Excavated in Fustat, Cairo, Egypt during excavations sponsored by the Arab Museum of Art and led by Aly Bey Bahgat (1854-1924) 
Freer Gallery of Art, Study Collection, Richard Ettinghausen (1906-1979) purchased from the Museum of Islamic Art upon the instruction of John A. Pope (1906-1982) 
 See Study Collection catalogue card, copy in object file. See also note 15 of John Carswell, "China and Islam in the Maldive Islands" in "Transactions of the Oriental Ceramic Society," no. 41 (1977), 197 and emails exchanged between registrars of the Arthur M. Sackler Gallery and Professor Tasha Vorderstrasse, April 2017, copies in object file.
In Fustat, Cairo, Egypt excavations were conducted beginning in 1912 by the Arab Museum of Art (now Museum of Islamic Art). Aly Bey Bahgat, director of the Arab Museum of Art and an accomplished archaeologist who is often heralded as the "father of Islamic archaeology," led the excavations from 1912 to 1924. It's highly probable that the sherds in the Freer Study Collection were excavated under Aly Bey Bahgat's supervision.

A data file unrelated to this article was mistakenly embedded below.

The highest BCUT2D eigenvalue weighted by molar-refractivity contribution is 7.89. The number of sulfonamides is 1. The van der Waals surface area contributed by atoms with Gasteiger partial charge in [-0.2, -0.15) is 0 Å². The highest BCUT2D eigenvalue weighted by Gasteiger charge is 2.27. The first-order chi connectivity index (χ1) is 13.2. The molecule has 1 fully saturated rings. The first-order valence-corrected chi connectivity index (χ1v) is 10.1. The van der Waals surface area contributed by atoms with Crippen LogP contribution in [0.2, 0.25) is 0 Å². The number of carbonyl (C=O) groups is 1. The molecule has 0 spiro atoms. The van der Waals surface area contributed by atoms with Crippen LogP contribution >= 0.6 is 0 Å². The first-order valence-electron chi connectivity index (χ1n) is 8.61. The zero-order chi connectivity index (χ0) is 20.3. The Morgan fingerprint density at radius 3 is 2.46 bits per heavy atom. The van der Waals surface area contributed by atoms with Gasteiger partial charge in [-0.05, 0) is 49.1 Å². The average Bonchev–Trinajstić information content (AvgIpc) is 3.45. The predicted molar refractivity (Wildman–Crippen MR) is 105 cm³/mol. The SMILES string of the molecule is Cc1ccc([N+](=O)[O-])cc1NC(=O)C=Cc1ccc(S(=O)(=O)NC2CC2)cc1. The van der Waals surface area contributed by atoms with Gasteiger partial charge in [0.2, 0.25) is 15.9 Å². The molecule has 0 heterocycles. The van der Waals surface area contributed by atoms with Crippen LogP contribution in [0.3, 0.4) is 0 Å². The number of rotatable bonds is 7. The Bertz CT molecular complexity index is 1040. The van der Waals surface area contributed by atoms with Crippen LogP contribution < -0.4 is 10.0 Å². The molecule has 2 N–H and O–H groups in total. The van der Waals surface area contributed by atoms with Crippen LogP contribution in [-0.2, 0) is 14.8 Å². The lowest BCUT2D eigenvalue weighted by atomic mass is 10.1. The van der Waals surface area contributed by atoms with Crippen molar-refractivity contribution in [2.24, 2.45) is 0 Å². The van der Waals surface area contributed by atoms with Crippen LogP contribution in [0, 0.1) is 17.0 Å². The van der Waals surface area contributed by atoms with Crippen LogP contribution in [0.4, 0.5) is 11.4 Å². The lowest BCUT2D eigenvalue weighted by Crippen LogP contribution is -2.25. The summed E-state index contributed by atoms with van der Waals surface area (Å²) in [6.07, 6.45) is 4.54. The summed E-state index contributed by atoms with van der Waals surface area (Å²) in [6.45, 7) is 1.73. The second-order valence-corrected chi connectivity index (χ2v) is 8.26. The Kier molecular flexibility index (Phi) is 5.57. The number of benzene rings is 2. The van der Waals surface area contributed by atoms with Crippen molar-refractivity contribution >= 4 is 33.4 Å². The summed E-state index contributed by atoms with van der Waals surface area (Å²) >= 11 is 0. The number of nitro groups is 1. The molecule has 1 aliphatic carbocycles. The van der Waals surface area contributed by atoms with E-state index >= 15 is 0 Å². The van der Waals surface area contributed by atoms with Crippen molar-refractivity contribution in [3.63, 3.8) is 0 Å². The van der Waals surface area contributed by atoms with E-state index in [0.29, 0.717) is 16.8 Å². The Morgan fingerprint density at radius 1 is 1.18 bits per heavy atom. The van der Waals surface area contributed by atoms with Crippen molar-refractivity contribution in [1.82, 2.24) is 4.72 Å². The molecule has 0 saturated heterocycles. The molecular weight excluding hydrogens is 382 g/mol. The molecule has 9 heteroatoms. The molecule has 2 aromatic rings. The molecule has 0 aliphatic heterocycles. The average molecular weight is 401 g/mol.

See letter from Richard Ettinghausen to John A. Pope, dated February 6, 1951, copy in object file.
Richard Ettinghausen was a German born and educated scholar of Islamic history and art history. In 1944, he joined the Freer Gallery of Art as a curator of Islamic Art and became chief curator in 1961. He left the Freer in 1966, accepting a professorship at New York University, where he helped to develop the Hagop Kevorkian Center of Near Eastern Studies. During a 1951 research trip to Egypt, Ettinghausen purchased over 100 fragments from the Arab Museum of Art for the Freer Study Collection, on instructions from John A. Pope, the Assistant Director of the Freer Gallery of Art and steward of the museum's ceramic collection. The collection of Fustat sherds is the earliest acquisition of pottery in the Freer Gallery of Art Study Collection.